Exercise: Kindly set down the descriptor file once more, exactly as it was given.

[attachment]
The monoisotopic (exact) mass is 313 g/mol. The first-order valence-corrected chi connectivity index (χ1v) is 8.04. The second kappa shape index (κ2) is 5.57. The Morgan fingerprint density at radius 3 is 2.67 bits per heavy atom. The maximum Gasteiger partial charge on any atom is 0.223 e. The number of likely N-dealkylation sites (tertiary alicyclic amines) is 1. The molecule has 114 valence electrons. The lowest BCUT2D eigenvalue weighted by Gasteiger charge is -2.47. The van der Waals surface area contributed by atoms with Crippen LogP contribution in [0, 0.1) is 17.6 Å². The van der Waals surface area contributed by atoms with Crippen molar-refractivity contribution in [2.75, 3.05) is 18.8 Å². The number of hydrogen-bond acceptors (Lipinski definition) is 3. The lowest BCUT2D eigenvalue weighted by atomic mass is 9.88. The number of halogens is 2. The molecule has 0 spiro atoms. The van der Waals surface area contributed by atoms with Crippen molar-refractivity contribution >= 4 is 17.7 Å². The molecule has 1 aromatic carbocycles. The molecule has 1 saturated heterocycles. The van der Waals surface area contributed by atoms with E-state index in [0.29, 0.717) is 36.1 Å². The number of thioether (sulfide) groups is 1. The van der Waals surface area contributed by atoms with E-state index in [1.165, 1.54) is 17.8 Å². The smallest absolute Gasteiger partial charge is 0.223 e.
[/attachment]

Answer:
The monoisotopic (exact) mass is 313 g/mol. The first-order valence-corrected chi connectivity index (χ1v) is 8.04. The second kappa shape index (κ2) is 5.57. The Morgan fingerprint density at radius 3 is 2.67 bits per heavy atom. The maximum Gasteiger partial charge on any atom is 0.223 e. The number of likely N-dealkylation sites (tertiary alicyclic amines) is 1. The molecule has 114 valence electrons. The lowest BCUT2D eigenvalue weighted by Gasteiger charge is -2.47. The van der Waals surface area contributed by atoms with Crippen LogP contribution in [0, 0.1) is 17.6 Å². The van der Waals surface area contributed by atoms with Crippen molar-refractivity contribution in [2.75, 3.05) is 18.8 Å². The number of hydrogen-bond acceptors (Lipinski definition) is 3. The lowest BCUT2D eigenvalue weighted by atomic mass is 9.88. The number of halogens is 2. The molecule has 0 spiro atoms. The van der Waals surface area contributed by atoms with Crippen molar-refractivity contribution >= 4 is 17.7 Å². The molecule has 1 aromatic carbocycles. The molecule has 1 saturated heterocycles. The van der Waals surface area contributed by atoms with E-state index in [0.29, 0.717) is 36.1 Å². The number of thioether (sulfide) groups is 1. The van der Waals surface area contributed by atoms with E-state index in [1.165, 1.54) is 17.8 Å². The smallest absolute Gasteiger partial charge is 0.223 e.